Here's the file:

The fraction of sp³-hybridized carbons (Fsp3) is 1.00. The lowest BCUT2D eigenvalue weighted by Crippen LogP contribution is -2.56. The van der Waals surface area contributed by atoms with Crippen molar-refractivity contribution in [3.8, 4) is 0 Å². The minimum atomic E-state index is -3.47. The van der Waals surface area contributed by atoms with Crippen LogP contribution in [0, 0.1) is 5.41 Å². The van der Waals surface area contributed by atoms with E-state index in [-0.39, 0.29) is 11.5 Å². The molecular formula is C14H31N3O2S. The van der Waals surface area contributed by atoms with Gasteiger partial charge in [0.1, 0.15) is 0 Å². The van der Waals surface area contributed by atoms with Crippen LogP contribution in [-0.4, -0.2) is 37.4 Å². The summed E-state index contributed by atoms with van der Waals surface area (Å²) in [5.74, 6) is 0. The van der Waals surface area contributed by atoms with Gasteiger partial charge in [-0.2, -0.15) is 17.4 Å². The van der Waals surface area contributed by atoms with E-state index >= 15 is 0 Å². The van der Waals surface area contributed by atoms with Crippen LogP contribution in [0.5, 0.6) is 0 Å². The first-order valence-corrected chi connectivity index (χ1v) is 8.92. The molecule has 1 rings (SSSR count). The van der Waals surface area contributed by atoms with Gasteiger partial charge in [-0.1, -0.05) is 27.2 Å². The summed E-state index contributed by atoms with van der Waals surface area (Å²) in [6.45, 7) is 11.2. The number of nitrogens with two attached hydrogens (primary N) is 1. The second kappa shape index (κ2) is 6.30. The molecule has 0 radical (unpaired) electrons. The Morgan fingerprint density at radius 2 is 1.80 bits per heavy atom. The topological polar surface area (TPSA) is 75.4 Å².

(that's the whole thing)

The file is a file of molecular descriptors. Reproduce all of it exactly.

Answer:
The fraction of sp³-hybridized carbons (Fsp3) is 1.00. The lowest BCUT2D eigenvalue weighted by Crippen LogP contribution is -2.56. The van der Waals surface area contributed by atoms with Crippen molar-refractivity contribution in [3.8, 4) is 0 Å². The minimum atomic E-state index is -3.47. The van der Waals surface area contributed by atoms with Crippen LogP contribution in [0, 0.1) is 5.41 Å². The van der Waals surface area contributed by atoms with E-state index in [-0.39, 0.29) is 11.5 Å². The molecular formula is C14H31N3O2S. The van der Waals surface area contributed by atoms with Gasteiger partial charge in [0.1, 0.15) is 0 Å². The van der Waals surface area contributed by atoms with Crippen LogP contribution in [-0.4, -0.2) is 37.4 Å². The summed E-state index contributed by atoms with van der Waals surface area (Å²) in [5.74, 6) is 0. The van der Waals surface area contributed by atoms with Gasteiger partial charge in [-0.2, -0.15) is 17.4 Å². The van der Waals surface area contributed by atoms with E-state index >= 15 is 0 Å². The van der Waals surface area contributed by atoms with Crippen LogP contribution in [0.5, 0.6) is 0 Å². The first-order valence-corrected chi connectivity index (χ1v) is 8.92. The molecule has 1 rings (SSSR count). The van der Waals surface area contributed by atoms with Gasteiger partial charge in [-0.1, -0.05) is 27.2 Å². The summed E-state index contributed by atoms with van der Waals surface area (Å²) in [6.45, 7) is 11.2. The number of nitrogens with two attached hydrogens (primary N) is 1. The second kappa shape index (κ2) is 6.30. The molecule has 0 radical (unpaired) electrons. The Morgan fingerprint density at radius 2 is 1.80 bits per heavy atom. The topological polar surface area (TPSA) is 75.4 Å².